Bacon flavor dog treats smell temptingly like bacon — but they’re not. They have a playdough texture and taste like rancid fat.
How do I know?
Last week, I bought Simone a bag of peanut-butter flavored training treats — I like to buy training treats because they’re small, just her size — and enjoyed the sweet peanutty aroma. But I knew better than to taste them.
The makers of these treats know people are not inclined to give their dogs something to eat that smells — or looks — like rancid animal fat. They make “gourmet” canned dog foods that simulate beef stew or chicken pot pie or turkey surprise because that makes it appear palatable to us.
Are we fooled? Ha.
OK, sort of. Not enough to actually eat something made for dogs, but enough to be curious whether it tastes like it looks or smells. Come on. Admit it. Don’t you want to know if your dog’s food is better than yours?
Wonder no more.
Long ago (I had to reach way back into my memory for this), I was curious to see if Simone’s treats were like real bacon, so I pinched a teensy — miniscule — bite from one and put it on my tongue.
Coat tongue with minty fresh toothpaste.
You’re welcome. I do these things so you don’t have to. Which is why I can also tell you that beef stew for dogs — not beef stew. Those chicken sticks? Nope. Not chicken.
Now you’re probably wondering how I know the taste of rancid fat. I don’t. But I bet it tastes exactly the way it smells.
When I was job-hunting, I went to every interview prepared to answer the standard questions about qualifications, reasons for applying, felony convictions and so on. But the other questions? There’s no way to prepare.
“Do you do anything outdoors besides *sneer* take photos?” — I roll naked in pine needles.
“Do you know what a comma splice is?” — A young man asked this question, he obviously hadn’t read my resume.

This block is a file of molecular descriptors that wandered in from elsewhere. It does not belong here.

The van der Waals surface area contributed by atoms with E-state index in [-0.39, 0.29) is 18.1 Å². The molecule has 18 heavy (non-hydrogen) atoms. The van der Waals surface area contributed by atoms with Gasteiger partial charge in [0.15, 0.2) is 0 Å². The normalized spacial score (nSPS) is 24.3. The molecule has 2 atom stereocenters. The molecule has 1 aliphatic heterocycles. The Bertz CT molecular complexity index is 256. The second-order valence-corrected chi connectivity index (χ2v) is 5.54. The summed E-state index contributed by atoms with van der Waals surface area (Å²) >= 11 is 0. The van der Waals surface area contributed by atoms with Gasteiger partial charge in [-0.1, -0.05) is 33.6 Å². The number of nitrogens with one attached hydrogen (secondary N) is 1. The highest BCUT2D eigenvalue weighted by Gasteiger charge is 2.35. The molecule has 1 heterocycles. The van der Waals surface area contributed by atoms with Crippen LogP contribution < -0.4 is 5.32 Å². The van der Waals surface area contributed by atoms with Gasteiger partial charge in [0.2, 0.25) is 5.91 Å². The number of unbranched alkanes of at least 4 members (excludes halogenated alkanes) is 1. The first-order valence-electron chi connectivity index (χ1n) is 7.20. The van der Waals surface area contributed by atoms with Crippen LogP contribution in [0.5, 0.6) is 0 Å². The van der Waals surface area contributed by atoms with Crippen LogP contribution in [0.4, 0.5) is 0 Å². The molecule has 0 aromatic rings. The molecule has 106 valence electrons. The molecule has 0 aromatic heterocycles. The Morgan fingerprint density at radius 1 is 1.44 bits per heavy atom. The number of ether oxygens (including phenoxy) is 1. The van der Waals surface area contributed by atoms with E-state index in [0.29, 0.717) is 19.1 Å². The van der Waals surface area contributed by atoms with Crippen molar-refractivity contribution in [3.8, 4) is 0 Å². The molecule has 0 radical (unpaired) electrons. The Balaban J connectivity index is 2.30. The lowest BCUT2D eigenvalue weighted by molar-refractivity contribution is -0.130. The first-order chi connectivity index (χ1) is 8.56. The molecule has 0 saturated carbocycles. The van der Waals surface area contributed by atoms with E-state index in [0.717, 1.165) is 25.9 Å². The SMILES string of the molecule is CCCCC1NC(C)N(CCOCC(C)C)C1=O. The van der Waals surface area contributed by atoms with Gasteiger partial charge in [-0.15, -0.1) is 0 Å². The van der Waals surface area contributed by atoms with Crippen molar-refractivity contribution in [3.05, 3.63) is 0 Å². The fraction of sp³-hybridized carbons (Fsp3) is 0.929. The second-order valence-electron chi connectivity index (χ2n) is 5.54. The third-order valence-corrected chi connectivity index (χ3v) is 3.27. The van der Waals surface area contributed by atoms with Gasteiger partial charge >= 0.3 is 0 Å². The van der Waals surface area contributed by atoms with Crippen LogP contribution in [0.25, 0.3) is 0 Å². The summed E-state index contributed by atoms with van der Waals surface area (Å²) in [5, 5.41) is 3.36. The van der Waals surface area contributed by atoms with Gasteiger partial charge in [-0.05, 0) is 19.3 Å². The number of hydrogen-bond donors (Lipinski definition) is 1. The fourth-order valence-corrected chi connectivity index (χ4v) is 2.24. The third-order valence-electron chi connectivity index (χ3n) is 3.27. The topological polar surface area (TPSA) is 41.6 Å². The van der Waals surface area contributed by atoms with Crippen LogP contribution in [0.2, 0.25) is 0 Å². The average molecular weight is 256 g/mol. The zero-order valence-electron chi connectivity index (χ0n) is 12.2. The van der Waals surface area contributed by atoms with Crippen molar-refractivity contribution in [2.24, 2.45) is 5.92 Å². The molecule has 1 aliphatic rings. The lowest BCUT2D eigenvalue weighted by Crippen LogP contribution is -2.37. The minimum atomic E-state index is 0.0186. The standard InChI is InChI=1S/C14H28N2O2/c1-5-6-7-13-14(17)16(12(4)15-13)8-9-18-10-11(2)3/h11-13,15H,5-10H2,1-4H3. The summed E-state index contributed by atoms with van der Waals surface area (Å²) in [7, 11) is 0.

“If someone asks you a question and you don’t know the answer, what will you do?” — What are you asking me for?
“We deal with a lot of people in rural areas. Can you handle different kinds of people? — Can I wear gloves?
The worst question, however, was one of the standards: “What is your greatest weakness?” — My greatest weakness is not knowing how to answer this question. I mean, how do I decide which of my weaknesses is the greatest and which one applies to this job?
The greatest weakness question confounded me because I didn’t understand its purpose. What do employers hope to learn from the answer?
A friend in management who routinely interviews people for jobs explained this to me in a way that makes sense. She said she believes the answer to the question says a lot about an applicant, then provided a telling example:
“I was interviewing a young woman for a job in our office. When I asked her about her weaknesses, she said — she was completely serious — that she had a weakness for married men.
“That told me she’d probably create a lot of drama, an important thing to know. “